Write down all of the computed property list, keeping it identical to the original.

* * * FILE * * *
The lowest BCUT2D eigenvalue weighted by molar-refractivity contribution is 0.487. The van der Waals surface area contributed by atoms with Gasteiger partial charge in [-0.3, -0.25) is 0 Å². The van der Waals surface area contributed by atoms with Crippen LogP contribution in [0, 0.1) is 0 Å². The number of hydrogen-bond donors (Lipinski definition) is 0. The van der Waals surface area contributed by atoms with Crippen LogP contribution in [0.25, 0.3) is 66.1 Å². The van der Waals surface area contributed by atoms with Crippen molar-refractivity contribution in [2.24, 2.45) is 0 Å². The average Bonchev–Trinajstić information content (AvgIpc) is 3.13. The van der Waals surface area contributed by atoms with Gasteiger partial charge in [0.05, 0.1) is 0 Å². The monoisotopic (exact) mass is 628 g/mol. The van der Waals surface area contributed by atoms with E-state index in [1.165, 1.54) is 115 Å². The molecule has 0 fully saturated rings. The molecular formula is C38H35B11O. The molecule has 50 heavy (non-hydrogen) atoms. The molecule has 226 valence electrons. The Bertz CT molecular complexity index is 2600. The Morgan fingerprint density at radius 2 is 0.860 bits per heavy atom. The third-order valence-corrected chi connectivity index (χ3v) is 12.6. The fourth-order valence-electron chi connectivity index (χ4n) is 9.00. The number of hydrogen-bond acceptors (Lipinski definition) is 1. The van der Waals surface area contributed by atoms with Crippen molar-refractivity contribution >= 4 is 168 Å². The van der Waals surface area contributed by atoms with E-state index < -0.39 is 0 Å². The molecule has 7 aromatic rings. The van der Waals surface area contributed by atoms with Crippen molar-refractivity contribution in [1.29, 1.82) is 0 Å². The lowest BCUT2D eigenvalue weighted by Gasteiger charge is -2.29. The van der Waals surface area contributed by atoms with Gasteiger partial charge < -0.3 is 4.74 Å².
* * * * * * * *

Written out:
The lowest BCUT2D eigenvalue weighted by molar-refractivity contribution is 0.487. The van der Waals surface area contributed by atoms with Gasteiger partial charge in [-0.3, -0.25) is 0 Å². The van der Waals surface area contributed by atoms with Crippen LogP contribution in [0, 0.1) is 0 Å². The number of hydrogen-bond donors (Lipinski definition) is 0. The van der Waals surface area contributed by atoms with Crippen LogP contribution in [0.25, 0.3) is 66.1 Å². The van der Waals surface area contributed by atoms with Crippen molar-refractivity contribution in [2.24, 2.45) is 0 Å². The average Bonchev–Trinajstić information content (AvgIpc) is 3.13. The van der Waals surface area contributed by atoms with Gasteiger partial charge in [0.05, 0.1) is 0 Å². The monoisotopic (exact) mass is 628 g/mol. The van der Waals surface area contributed by atoms with E-state index in [1.165, 1.54) is 115 Å². The molecule has 0 fully saturated rings. The molecular formula is C38H35B11O. The molecule has 50 heavy (non-hydrogen) atoms. The molecule has 226 valence electrons. The Bertz CT molecular complexity index is 2600. The Morgan fingerprint density at radius 2 is 0.860 bits per heavy atom. The third-order valence-corrected chi connectivity index (χ3v) is 12.6. The fourth-order valence-electron chi connectivity index (χ4n) is 9.00. The number of hydrogen-bond acceptors (Lipinski definition) is 1. The van der Waals surface area contributed by atoms with Crippen molar-refractivity contribution >= 4 is 168 Å². The van der Waals surface area contributed by atoms with E-state index < -0.39 is 0 Å². The molecule has 7 aromatic rings. The van der Waals surface area contributed by atoms with Crippen molar-refractivity contribution in [1.29, 1.82) is 0 Å². The lowest BCUT2D eigenvalue weighted by Gasteiger charge is -2.29. The van der Waals surface area contributed by atoms with Gasteiger partial charge < -0.3 is 4.74 Å².